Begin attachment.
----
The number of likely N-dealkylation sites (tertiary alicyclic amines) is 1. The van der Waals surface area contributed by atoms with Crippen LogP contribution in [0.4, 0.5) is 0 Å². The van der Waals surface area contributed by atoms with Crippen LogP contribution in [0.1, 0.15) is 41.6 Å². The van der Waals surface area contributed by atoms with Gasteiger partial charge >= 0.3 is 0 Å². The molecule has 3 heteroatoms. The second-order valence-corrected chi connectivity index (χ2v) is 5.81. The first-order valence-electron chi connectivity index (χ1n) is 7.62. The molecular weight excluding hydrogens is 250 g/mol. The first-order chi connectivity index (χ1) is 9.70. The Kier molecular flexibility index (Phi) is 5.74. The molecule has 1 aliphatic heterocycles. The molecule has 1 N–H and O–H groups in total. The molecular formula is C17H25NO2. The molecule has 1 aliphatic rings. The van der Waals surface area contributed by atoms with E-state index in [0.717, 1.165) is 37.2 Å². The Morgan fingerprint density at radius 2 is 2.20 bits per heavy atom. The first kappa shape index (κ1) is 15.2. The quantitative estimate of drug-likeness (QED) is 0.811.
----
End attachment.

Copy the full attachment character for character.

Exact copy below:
The number of likely N-dealkylation sites (tertiary alicyclic amines) is 1. The van der Waals surface area contributed by atoms with Crippen LogP contribution in [0.4, 0.5) is 0 Å². The van der Waals surface area contributed by atoms with Crippen LogP contribution in [0.1, 0.15) is 41.6 Å². The van der Waals surface area contributed by atoms with Gasteiger partial charge >= 0.3 is 0 Å². The molecule has 3 heteroatoms. The second-order valence-corrected chi connectivity index (χ2v) is 5.81. The first-order valence-electron chi connectivity index (χ1n) is 7.62. The molecular weight excluding hydrogens is 250 g/mol. The first-order chi connectivity index (χ1) is 9.70. The Kier molecular flexibility index (Phi) is 5.74. The molecule has 1 aliphatic heterocycles. The molecule has 1 N–H and O–H groups in total. The molecular formula is C17H25NO2. The molecule has 1 aliphatic rings. The van der Waals surface area contributed by atoms with E-state index in [0.717, 1.165) is 37.2 Å². The Morgan fingerprint density at radius 2 is 2.20 bits per heavy atom. The first kappa shape index (κ1) is 15.2. The quantitative estimate of drug-likeness (QED) is 0.811.